Monday, January 17, 2011

"Brave New World" by Aldous Huxley

Summary: Bernard is a bit different in a world where social castes are determined before one is even born and social conditioning ensures stability and order.  He likes Lenina, and although "everybody belongs to everybody else" and multiple sexual partners are encouraged, he finds himself nervous to approach her.  He does eventually ask for a date, and they visit the reservation, a place separate and unconditioned, where they meet John, a "savage" born to a mother from Bernard's world.  This encounter leads to questions about the nature of happiness and stability.

Musings: I've done one of the most terrible jobs I think I've ever done summarizing the book above, but I think it's hard to describe the world of Brave New World accurately.  Although it takes place in a somewhat typical dystopian setting, the novel is especially compelling because of the way in which Huxley makes all of the world's structures logical--though still terrifying.  Happiness, or perhaps more accurately, contentedness, is the goal of Brave New World's society, and such happiness is created through the elimination of want and desire.  It's a world of immediate gratification, where everyone is given anything he/she wants at a moment's notice and any desire that can't be granted is conditioned away at a young age.  The concept that the world will be stable when everyone has what he/she wants is unassailable, and it makes some of the more outrageous practices in the novel, such as the lack of love relationships and the encouragement of promiscuity, also reasonable.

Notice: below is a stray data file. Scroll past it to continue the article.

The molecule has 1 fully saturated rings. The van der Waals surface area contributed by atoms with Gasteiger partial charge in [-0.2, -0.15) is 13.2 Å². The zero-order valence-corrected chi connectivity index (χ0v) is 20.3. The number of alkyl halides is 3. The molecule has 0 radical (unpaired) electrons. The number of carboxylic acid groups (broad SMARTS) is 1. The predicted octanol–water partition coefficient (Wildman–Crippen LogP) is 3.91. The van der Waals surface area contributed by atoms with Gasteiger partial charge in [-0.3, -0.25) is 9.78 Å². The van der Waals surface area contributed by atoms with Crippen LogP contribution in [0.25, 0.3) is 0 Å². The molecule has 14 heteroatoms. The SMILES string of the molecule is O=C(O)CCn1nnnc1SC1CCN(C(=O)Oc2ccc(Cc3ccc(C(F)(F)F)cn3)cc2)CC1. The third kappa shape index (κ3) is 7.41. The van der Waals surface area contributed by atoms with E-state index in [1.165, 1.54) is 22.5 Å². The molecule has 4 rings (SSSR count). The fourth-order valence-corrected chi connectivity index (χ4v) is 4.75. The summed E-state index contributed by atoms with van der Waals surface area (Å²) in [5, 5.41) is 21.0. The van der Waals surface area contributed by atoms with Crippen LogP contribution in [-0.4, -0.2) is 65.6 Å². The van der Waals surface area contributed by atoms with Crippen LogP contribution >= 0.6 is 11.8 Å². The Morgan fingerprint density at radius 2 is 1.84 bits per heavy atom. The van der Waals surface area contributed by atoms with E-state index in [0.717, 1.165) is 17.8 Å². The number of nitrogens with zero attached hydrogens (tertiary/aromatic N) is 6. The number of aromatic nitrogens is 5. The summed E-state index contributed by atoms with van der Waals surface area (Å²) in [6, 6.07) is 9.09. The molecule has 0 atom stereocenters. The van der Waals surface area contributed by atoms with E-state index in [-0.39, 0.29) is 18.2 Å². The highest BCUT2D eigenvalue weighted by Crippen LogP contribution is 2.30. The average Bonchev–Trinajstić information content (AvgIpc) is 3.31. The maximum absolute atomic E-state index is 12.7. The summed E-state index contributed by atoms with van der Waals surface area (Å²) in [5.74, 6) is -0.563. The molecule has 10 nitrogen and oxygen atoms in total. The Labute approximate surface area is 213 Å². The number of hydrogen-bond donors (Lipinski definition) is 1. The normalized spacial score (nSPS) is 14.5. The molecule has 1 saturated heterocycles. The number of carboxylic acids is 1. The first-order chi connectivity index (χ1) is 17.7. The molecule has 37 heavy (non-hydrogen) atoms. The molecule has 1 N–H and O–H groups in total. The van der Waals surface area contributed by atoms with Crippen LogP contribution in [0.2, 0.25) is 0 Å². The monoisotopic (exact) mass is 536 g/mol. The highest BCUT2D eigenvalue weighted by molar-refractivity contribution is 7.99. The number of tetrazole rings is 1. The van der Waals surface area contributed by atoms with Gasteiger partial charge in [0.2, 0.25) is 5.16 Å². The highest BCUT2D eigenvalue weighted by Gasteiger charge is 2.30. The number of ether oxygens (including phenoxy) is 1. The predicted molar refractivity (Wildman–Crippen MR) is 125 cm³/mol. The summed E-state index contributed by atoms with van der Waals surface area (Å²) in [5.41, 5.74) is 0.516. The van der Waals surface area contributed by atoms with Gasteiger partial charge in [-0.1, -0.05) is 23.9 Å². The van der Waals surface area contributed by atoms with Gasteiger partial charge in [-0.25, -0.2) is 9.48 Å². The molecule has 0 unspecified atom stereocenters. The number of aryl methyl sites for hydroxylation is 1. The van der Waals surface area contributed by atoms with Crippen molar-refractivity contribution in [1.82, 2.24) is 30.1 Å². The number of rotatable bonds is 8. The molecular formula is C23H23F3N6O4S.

Brave New World really has two protagonists: Bernard and John.  Neither is content, and although Bernard seems the weaker of the two (he bemoans his alienation from others but also eagerly milks his later popularity), John "the savage" is really no better.  He demonizes Bernard and Lenina's existence and sees self-deprivation as a way to pureness, but he helps no one, including himself.

Huxley has created a world with no "good" options--the mindless acceptance of the majority of the people is obviously not desirable, but the "savage" land John comes from is given little attention and is not particularly praised either.  The lack of options is especially evident in the treatment of women.  In Bernard's world, bodies are simply objects for sexual consumption, but this seems especially true of women.  Women are described in terms of their physical attractiveness and are "had" by any man who wants.  On the other hand, John divides women completely into virgins and whores and uses their existence only as a means for his own self-deprivation.

I've read Brave New World a number of times now, and I still find it a compelling piece.  This time I did get a bit bored about half-way through, but I put it to the side and enjoyed finishing it a week or two later.  Even today I think it offers relevant commentary about the price of happiness and the pleasure of discontent.

***This book qualifies for the Back to the Classics Challenge (reread from high school/college category).

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